HARTFORD, Conn. -- Just a few weeks ago, it appeared Connecticut’s budget deficit woes would be the thorniest issue state legislators would tackle when they return to the state Capitol next month.
But after the massacre at Sandy Hook Elementary School in Newtown on Dec. 14, lawmakers now face the task of trying to pass legislation that somehow addresses the tragedy in which 20 students and six staff members were killed, as well as the gunman and his mother. The legislative session opens Jan. 9, and lawmakers are already discussing possible bills affecting gun control, school safety, mental health care and benefits for first responders.
"There is perhaps a rare opportunity for major legislation that will be supported in a bipartisan manner," said Senate President Donald E. Williams Jr., D-Brooklyn. "From what I’ve heard from my colleagues, both Democrats and Republicans, legislators are highly motivated to take comprehensive action."
Legislative leaders, Williams said, would like to see the legislation addressed early in the session, possibly in January or February. The regular session adjourns June 5.
Lawmakers need to move quickly while the public is paying attention and willing to weigh in on proposed changes, said Majority Leader Brendan Sharkey, D-Hamden, soon to be House speaker. In the past, he said, gun lobbyists have successfully fought attempts to revamp gun control laws, such as placing limits on larger-capacity magazines, with little opposing comment.
"The public has not weighed in on that, in part because they have not been focused on it," Sharkey said. "Unfortunately, the tragedy has brought this issue to the top of the public’s list of things we need to look at. I think that’s a good thing. They’ll feel a need to participate and have a role in shaping the policy."
Democratic Gov. Dannel P. Malloy said his administration plans to work with legislators in the wake of Newtown.
"We’re going to get things done and I want to do it in a cooperative way as possible," he said, adding how it’s important officials discuss more than just guns, but also access to mental health care and de-stigmatizing mental health treatment.
Eric Brown, an attorney for the union representing Newtown police officers, wants lawmakers to change worker’s compensation benefits to help workers who’ve suffered emotionally from witnessing violent deaths or injuries or their immediate aftermath.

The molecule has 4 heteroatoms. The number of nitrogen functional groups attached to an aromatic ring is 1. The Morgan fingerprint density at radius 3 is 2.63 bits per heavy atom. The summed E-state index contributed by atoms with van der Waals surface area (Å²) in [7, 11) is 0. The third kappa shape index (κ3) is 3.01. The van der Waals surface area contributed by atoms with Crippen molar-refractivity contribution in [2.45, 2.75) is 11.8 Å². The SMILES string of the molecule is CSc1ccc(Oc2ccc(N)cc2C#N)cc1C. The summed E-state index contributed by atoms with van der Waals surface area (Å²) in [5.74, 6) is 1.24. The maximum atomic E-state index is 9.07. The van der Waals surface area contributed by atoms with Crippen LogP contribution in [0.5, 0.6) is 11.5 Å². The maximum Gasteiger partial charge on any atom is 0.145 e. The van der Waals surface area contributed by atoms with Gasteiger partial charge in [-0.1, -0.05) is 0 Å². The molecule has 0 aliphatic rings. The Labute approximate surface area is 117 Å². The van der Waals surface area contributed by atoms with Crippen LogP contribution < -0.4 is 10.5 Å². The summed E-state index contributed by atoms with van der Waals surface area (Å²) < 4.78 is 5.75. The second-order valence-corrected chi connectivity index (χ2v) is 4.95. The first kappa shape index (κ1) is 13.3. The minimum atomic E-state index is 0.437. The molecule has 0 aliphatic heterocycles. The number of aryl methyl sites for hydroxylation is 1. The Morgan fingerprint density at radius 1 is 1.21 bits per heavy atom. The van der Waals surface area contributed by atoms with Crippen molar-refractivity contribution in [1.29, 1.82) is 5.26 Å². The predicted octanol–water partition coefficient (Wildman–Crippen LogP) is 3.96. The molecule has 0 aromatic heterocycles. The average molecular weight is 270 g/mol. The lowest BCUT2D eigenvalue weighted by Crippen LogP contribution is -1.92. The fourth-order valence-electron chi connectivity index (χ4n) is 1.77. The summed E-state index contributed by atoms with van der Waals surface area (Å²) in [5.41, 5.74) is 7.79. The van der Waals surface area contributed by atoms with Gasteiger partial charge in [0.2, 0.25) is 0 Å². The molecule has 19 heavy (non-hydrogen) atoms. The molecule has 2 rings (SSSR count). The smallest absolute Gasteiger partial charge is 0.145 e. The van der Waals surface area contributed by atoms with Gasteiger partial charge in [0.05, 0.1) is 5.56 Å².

"Posttraumatic stress disorder is a real, legitimate occupational disease," said Brown, who has begun to approach lawmakers.
Some proposals, however, could be hindered by Connecticut’s budget problems. Funds for the fiscal year that begins July 1 are projected to be $1.2 billion short. Sharkey said lawmakers may have to reallocate money.
Williams said there’s an interest, for example, in improving entryways to schools and making them safer. But with more than 1,200 schools, it would cost the state more than $48 million to give each a minimal $40,000 to make improvements.
"And there’s not a whole lot you can do with $40,000," Williams added.
Williams said lawmakers will likely focus on security protocols at schools and whether they’re being followed, such as buzzer systems to allow people to enter the building and procedures for lockdowns.
Some legislators have already announced plans for bills they plan to introduce in the session. State Sen. Beth Bye, D-West Hartford, and Rep. Bob Godfrey, D-Danbury, are calling for a package of changes to the state’s firearms and ammunition laws.
Their proposals include prohibiting the sale and possession of any rifle, shotgun or pistol magazine with a capacity of more than 10 rounds; expanding the definition of assault weapon; imposing a 50-cent sales tax on the sale of ammunition and firearms magazines; requiring a permit to purchase ammunition; and prohibiting online purchases of ammunition.
The gunman in the Newtown shooting was carrying multiple 30-round magazines, police have said.
Robert Crook, executive director of the Coalition of Connecticut Sportsmen, said many of the ideas floated already appear to be problematic. For example, he said if magazines are limited to 10 rounds, many semiautomatic weapons would turn "into paperweights" because they require at least 15 round-magazines. That move, he said, could have a negative economic impact on the state, while not solving any problem.
Crook also questioned how a 30-round magazine ban or the proposed ban on online ammunition purchases would even be enforced. He said none of the ideas being floated so far would impact criminals. Rather, he said, they’d affect legitimate gun owners.
He plans to suggest lawmakers focus on improving school safety measures but realizes guns will be in the forefront of the debate.
"I would be amenable to sitting down and having a conference with these people," Crook said. "But minds are made up."